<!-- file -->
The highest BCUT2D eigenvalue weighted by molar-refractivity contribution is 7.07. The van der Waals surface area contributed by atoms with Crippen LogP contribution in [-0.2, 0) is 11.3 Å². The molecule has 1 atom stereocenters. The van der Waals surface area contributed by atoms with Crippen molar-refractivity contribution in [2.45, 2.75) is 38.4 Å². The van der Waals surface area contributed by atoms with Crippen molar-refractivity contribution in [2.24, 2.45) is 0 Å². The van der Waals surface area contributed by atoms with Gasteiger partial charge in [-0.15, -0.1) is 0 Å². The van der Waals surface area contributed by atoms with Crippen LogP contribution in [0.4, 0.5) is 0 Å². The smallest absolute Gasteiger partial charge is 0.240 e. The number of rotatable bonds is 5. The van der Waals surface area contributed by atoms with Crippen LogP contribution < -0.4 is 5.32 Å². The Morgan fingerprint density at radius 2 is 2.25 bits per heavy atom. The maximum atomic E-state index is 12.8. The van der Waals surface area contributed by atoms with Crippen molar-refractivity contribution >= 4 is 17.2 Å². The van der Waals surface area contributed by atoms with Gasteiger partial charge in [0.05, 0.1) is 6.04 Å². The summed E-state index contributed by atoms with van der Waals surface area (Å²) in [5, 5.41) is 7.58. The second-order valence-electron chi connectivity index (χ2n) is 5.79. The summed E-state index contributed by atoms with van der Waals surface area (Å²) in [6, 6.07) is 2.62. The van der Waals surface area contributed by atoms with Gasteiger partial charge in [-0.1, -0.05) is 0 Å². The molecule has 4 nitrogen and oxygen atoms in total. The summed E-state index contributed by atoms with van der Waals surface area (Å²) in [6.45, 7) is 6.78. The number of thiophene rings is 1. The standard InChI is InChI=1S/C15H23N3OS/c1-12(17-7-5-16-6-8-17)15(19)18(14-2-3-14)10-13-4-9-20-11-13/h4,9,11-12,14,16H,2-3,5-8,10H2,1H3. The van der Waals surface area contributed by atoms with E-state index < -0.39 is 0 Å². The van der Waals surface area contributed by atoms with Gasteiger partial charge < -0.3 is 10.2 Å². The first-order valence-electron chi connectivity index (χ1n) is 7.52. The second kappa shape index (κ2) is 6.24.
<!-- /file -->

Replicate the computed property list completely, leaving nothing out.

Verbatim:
The highest BCUT2D eigenvalue weighted by molar-refractivity contribution is 7.07. The van der Waals surface area contributed by atoms with Crippen LogP contribution in [-0.2, 0) is 11.3 Å². The molecule has 1 atom stereocenters. The van der Waals surface area contributed by atoms with Crippen molar-refractivity contribution in [2.45, 2.75) is 38.4 Å². The van der Waals surface area contributed by atoms with Crippen molar-refractivity contribution in [2.24, 2.45) is 0 Å². The van der Waals surface area contributed by atoms with Gasteiger partial charge in [-0.15, -0.1) is 0 Å². The van der Waals surface area contributed by atoms with Crippen LogP contribution in [0.4, 0.5) is 0 Å². The smallest absolute Gasteiger partial charge is 0.240 e. The number of rotatable bonds is 5. The van der Waals surface area contributed by atoms with Crippen LogP contribution < -0.4 is 5.32 Å². The Morgan fingerprint density at radius 2 is 2.25 bits per heavy atom. The maximum atomic E-state index is 12.8. The van der Waals surface area contributed by atoms with Crippen molar-refractivity contribution >= 4 is 17.2 Å². The van der Waals surface area contributed by atoms with Gasteiger partial charge in [0.05, 0.1) is 6.04 Å². The summed E-state index contributed by atoms with van der Waals surface area (Å²) in [5, 5.41) is 7.58. The second-order valence-electron chi connectivity index (χ2n) is 5.79. The summed E-state index contributed by atoms with van der Waals surface area (Å²) in [6, 6.07) is 2.62. The van der Waals surface area contributed by atoms with Gasteiger partial charge in [-0.1, -0.05) is 0 Å². The molecule has 4 nitrogen and oxygen atoms in total. The summed E-state index contributed by atoms with van der Waals surface area (Å²) in [6.45, 7) is 6.78. The number of thiophene rings is 1. The standard InChI is InChI=1S/C15H23N3OS/c1-12(17-7-5-16-6-8-17)15(19)18(14-2-3-14)10-13-4-9-20-11-13/h4,9,11-12,14,16H,2-3,5-8,10H2,1H3. The van der Waals surface area contributed by atoms with E-state index < -0.39 is 0 Å². The van der Waals surface area contributed by atoms with Gasteiger partial charge < -0.3 is 10.2 Å². The first-order valence-electron chi connectivity index (χ1n) is 7.52. The second kappa shape index (κ2) is 6.24.